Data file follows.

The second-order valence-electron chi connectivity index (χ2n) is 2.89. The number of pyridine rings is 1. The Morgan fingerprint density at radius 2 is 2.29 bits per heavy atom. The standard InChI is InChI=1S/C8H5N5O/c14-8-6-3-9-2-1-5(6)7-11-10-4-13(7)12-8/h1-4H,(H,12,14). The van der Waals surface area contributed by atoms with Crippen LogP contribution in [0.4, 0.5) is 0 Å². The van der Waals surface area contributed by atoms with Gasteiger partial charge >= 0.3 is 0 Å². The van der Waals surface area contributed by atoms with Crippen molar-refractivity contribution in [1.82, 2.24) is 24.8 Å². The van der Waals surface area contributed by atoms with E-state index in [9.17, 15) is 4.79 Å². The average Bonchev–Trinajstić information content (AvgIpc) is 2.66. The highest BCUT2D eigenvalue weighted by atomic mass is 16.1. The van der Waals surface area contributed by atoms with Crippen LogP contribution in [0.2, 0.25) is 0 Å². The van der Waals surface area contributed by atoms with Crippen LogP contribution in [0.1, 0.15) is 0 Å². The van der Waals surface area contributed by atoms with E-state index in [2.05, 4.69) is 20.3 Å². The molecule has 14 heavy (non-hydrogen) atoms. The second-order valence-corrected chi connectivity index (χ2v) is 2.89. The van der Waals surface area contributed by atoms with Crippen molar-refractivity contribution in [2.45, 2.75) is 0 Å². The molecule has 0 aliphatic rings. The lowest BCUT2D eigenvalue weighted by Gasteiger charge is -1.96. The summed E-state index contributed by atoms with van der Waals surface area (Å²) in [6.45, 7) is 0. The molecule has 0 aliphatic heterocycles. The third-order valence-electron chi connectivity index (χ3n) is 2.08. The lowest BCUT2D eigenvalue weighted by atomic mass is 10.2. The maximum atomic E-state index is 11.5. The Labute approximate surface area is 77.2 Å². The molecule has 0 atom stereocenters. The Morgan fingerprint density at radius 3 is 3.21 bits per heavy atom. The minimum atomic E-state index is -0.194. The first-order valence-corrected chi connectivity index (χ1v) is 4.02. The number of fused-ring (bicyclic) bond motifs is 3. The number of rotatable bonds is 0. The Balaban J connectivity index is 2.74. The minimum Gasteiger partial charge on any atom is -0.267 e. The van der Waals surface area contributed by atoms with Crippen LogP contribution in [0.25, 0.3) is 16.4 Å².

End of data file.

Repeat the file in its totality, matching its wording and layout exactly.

The second-order valence-electron chi connectivity index (χ2n) is 2.89. The number of pyridine rings is 1. The Morgan fingerprint density at radius 2 is 2.29 bits per heavy atom. The standard InChI is InChI=1S/C8H5N5O/c14-8-6-3-9-2-1-5(6)7-11-10-4-13(7)12-8/h1-4H,(H,12,14). The van der Waals surface area contributed by atoms with Crippen LogP contribution in [0.4, 0.5) is 0 Å². The van der Waals surface area contributed by atoms with Gasteiger partial charge >= 0.3 is 0 Å². The van der Waals surface area contributed by atoms with Crippen molar-refractivity contribution in [1.82, 2.24) is 24.8 Å². The van der Waals surface area contributed by atoms with E-state index in [9.17, 15) is 4.79 Å². The average Bonchev–Trinajstić information content (AvgIpc) is 2.66. The highest BCUT2D eigenvalue weighted by atomic mass is 16.1. The van der Waals surface area contributed by atoms with Crippen LogP contribution in [0.2, 0.25) is 0 Å². The van der Waals surface area contributed by atoms with Crippen LogP contribution in [0.1, 0.15) is 0 Å². The van der Waals surface area contributed by atoms with E-state index in [2.05, 4.69) is 20.3 Å². The molecule has 14 heavy (non-hydrogen) atoms. The second-order valence-corrected chi connectivity index (χ2v) is 2.89. The van der Waals surface area contributed by atoms with Crippen molar-refractivity contribution in [2.45, 2.75) is 0 Å². The molecule has 0 aliphatic rings. The lowest BCUT2D eigenvalue weighted by Gasteiger charge is -1.96. The summed E-state index contributed by atoms with van der Waals surface area (Å²) in [6.45, 7) is 0. The molecule has 0 aliphatic heterocycles. The third-order valence-electron chi connectivity index (χ3n) is 2.08. The lowest BCUT2D eigenvalue weighted by atomic mass is 10.2. The maximum atomic E-state index is 11.5. The Labute approximate surface area is 77.2 Å². The molecule has 0 atom stereocenters. The Morgan fingerprint density at radius 3 is 3.21 bits per heavy atom. The minimum atomic E-state index is -0.194. The first-order valence-corrected chi connectivity index (χ1v) is 4.02. The number of fused-ring (bicyclic) bond motifs is 3. The number of rotatable bonds is 0. The Balaban J connectivity index is 2.74. The minimum Gasteiger partial charge on any atom is -0.267 e. The van der Waals surface area contributed by atoms with Crippen LogP contribution in [0.25, 0.3) is 16.4 Å².